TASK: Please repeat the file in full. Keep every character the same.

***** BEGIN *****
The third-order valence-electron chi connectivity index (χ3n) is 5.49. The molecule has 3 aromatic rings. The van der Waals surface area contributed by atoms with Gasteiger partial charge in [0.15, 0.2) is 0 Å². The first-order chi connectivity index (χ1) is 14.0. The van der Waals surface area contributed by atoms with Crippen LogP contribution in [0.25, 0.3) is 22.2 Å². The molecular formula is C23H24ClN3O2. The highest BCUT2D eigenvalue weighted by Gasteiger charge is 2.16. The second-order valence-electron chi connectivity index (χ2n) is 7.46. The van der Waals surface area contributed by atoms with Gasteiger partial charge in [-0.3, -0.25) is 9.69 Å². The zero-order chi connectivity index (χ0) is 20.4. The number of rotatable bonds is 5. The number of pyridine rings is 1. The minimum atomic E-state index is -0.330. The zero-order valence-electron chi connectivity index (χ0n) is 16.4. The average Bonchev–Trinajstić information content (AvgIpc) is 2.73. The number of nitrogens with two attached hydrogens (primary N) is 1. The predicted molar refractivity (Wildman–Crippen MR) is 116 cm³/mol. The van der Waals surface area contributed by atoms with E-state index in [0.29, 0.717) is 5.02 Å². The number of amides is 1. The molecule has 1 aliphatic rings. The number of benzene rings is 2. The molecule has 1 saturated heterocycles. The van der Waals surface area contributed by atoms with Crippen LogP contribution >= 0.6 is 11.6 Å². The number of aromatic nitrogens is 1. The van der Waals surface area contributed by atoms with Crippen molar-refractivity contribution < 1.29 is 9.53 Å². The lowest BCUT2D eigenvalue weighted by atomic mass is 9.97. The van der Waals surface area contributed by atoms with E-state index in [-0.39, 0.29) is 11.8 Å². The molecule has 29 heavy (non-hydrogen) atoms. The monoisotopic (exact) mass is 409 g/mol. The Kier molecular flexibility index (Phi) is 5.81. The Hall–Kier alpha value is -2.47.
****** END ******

The third-order valence-electron chi connectivity index (χ3n) is 5.49. The molecule has 3 aromatic rings. The van der Waals surface area contributed by atoms with Gasteiger partial charge in [0.15, 0.2) is 0 Å². The first-order chi connectivity index (χ1) is 14.0. The van der Waals surface area contributed by atoms with Crippen LogP contribution in [0.25, 0.3) is 22.2 Å². The molecular formula is C23H24ClN3O2. The highest BCUT2D eigenvalue weighted by Gasteiger charge is 2.16. The second-order valence-electron chi connectivity index (χ2n) is 7.46. The van der Waals surface area contributed by atoms with Gasteiger partial charge in [-0.3, -0.25) is 9.69 Å². The zero-order chi connectivity index (χ0) is 20.4. The number of rotatable bonds is 5. The number of pyridine rings is 1. The minimum atomic E-state index is -0.330. The zero-order valence-electron chi connectivity index (χ0n) is 16.4. The average Bonchev–Trinajstić information content (AvgIpc) is 2.73. The number of nitrogens with two attached hydrogens (primary N) is 1. The predicted molar refractivity (Wildman–Crippen MR) is 116 cm³/mol. The van der Waals surface area contributed by atoms with E-state index in [0.29, 0.717) is 5.02 Å². The number of amides is 1. The molecule has 1 aliphatic rings. The number of benzene rings is 2. The molecule has 1 saturated heterocycles. The van der Waals surface area contributed by atoms with Crippen LogP contribution >= 0.6 is 11.6 Å². The number of aromatic nitrogens is 1. The van der Waals surface area contributed by atoms with Crippen molar-refractivity contribution < 1.29 is 9.53 Å². The lowest BCUT2D eigenvalue weighted by atomic mass is 9.97. The van der Waals surface area contributed by atoms with E-state index in [-0.39, 0.29) is 11.8 Å². The molecule has 29 heavy (non-hydrogen) atoms. The monoisotopic (exact) mass is 409 g/mol. The Kier molecular flexibility index (Phi) is 5.81. The Hall–Kier alpha value is -2.47.